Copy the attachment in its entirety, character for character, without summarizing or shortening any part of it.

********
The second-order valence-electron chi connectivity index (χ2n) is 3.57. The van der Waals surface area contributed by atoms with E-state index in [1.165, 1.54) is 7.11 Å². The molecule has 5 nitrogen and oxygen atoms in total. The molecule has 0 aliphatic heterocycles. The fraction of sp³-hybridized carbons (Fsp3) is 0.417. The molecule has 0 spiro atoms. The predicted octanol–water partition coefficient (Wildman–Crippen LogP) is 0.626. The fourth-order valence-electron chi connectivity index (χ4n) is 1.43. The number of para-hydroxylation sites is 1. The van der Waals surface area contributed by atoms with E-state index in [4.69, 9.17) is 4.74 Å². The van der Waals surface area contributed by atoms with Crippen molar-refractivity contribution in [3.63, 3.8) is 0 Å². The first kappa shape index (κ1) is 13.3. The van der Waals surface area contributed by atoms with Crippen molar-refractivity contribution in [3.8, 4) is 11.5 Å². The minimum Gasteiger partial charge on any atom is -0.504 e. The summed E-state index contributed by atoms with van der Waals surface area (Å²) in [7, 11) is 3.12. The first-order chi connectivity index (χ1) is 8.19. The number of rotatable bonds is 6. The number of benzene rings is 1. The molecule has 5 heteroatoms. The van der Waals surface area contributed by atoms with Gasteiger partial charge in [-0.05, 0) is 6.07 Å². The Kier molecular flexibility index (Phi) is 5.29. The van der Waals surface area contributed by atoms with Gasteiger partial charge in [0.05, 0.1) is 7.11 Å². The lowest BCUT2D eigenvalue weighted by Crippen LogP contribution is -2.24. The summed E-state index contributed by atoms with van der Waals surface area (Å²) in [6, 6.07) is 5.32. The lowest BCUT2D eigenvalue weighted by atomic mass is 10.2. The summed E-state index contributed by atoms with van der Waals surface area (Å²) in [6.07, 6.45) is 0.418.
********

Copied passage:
The second-order valence-electron chi connectivity index (χ2n) is 3.57. The van der Waals surface area contributed by atoms with E-state index in [1.165, 1.54) is 7.11 Å². The molecule has 5 nitrogen and oxygen atoms in total. The molecule has 0 aliphatic heterocycles. The fraction of sp³-hybridized carbons (Fsp3) is 0.417. The molecule has 0 spiro atoms. The predicted octanol–water partition coefficient (Wildman–Crippen LogP) is 0.626. The fourth-order valence-electron chi connectivity index (χ4n) is 1.43. The number of para-hydroxylation sites is 1. The van der Waals surface area contributed by atoms with E-state index in [4.69, 9.17) is 4.74 Å². The van der Waals surface area contributed by atoms with Crippen molar-refractivity contribution in [3.63, 3.8) is 0 Å². The first kappa shape index (κ1) is 13.3. The van der Waals surface area contributed by atoms with Crippen molar-refractivity contribution in [3.8, 4) is 11.5 Å². The minimum Gasteiger partial charge on any atom is -0.504 e. The summed E-state index contributed by atoms with van der Waals surface area (Å²) in [7, 11) is 3.12. The first-order chi connectivity index (χ1) is 8.19. The number of rotatable bonds is 6. The number of benzene rings is 1. The molecule has 5 heteroatoms. The van der Waals surface area contributed by atoms with Gasteiger partial charge in [-0.05, 0) is 6.07 Å². The Kier molecular flexibility index (Phi) is 5.29. The van der Waals surface area contributed by atoms with Gasteiger partial charge in [0.05, 0.1) is 7.11 Å². The lowest BCUT2D eigenvalue weighted by Crippen LogP contribution is -2.24. The summed E-state index contributed by atoms with van der Waals surface area (Å²) in [6, 6.07) is 5.32. The lowest BCUT2D eigenvalue weighted by atomic mass is 10.2. The summed E-state index contributed by atoms with van der Waals surface area (Å²) in [6.07, 6.45) is 0.418.